Gravita India's CEO Yogesh Malhotra said that they are going to enter the EV battery recycling business. According to the company the demand for Li-ion batteries is going to increase in the next 6 to 7 years and the company wants to be ready for it.
Currently, 87 percent of Gravita India’s business comes from recycling lead batteries and the rest is from plastic and aluminum recycling. It plans to increase business from segments other than lead to about 25 percent.
Malhotra said the government’s increased focus on recycling has helped to improve the availability of raw material domestically. With the implementation of the Battery Waste Management Rules, battery companies have increased their share of recycling through authorised recyclers which has significantly boosted the availability of raw material in the domestic market. The dependance on imported scrap is easing and over the next few years, the ratio of scrap from imports to domestically recycled material will be 30:70, from the current levels of 70:30. The reduction in scrap imports will improve the company’s working capital, which stands at Rs 200 crore at present.
The company has plans for increasing their recycling segments too.
“We already have recycling facilities in Jaipur, Jammu, Gandhidham and Chittoor in Andhra Pradesh. After the establishment of this plant, imported raw material will be recycled in Mundra and will be exported back from there,” Malhotra said. “Scrap from Africa, which was earlier imported to India, will now be consumed by our four African recycling facilities in Ghana, Tanzania, Senegal and Mozambique, resulting in further savings in logistic costs and reduction of the working capital cycle.”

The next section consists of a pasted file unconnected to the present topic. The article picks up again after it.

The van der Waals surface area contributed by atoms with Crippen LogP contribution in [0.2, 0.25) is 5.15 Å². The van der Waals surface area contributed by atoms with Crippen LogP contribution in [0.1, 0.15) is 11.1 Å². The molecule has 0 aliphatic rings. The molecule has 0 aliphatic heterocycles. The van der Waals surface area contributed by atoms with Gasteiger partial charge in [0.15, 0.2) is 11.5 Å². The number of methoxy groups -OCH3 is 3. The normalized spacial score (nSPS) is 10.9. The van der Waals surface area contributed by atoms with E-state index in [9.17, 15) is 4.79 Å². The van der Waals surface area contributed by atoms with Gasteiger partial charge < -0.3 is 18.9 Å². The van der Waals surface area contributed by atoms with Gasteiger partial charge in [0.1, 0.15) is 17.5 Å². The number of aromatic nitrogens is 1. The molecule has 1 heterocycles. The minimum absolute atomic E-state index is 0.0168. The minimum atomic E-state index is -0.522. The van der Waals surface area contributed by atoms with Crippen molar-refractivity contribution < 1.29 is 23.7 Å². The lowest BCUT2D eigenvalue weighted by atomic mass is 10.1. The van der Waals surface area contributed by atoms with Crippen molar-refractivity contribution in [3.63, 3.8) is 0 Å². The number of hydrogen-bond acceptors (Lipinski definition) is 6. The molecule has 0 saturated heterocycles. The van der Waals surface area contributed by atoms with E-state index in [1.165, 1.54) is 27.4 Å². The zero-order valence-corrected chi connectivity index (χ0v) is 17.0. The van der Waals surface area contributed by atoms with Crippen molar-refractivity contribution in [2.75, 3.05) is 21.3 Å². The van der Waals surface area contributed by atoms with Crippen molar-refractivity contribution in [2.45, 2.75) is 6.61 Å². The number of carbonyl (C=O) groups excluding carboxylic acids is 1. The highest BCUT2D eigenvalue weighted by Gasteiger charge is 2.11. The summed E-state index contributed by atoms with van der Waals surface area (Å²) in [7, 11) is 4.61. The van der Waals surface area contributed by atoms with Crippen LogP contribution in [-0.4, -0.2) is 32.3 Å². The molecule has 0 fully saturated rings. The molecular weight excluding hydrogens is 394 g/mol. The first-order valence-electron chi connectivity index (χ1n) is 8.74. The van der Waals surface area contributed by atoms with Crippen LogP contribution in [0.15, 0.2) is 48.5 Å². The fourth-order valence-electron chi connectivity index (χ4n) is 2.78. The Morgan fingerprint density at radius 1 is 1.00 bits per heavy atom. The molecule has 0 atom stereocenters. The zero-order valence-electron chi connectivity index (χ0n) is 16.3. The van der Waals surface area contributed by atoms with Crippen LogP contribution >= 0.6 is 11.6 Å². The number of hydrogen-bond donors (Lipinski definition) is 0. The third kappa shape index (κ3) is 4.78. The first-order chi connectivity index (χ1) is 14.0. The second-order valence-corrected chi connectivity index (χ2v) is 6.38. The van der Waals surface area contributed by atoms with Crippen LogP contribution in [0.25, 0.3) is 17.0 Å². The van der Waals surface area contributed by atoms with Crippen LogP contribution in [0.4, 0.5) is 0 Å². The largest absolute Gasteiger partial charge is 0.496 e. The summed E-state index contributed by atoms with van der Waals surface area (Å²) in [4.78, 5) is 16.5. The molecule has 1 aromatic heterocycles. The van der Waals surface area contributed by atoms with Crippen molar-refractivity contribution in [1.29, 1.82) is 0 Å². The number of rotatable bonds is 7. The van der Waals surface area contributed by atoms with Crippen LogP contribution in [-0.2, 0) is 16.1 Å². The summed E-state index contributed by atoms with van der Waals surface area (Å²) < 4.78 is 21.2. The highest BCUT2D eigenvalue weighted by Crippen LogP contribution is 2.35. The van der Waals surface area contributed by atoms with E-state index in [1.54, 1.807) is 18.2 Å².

So Gravita India Ltd. is a Jaipur based giant Indian Multinational Company having been in the Lead Acid battery recycling business and has customer presence in more than 50 countries. To see such a large company investing in Lithium battery recycling is fantastic.
Lithium battery recyling is not an issue now for next 4-5 years but will be relevant in the later part of this decade and we are happy to know that Gravita and other players will play a key role.When it comes to a circular economy, the best example is recycling Lithium cells. Companies are able to extract more than 90% of Lithium, Graphite, Copper and other materials from used cells.
Ultimately the goal is to develop a circular battery supply chain with recycling which will supplying the raw materials back to the cell manufacturer thus eliminating the need for expensive mining.
This kind of circular economy is a beautiful thing. Lets hope we see this happen in the coming decade.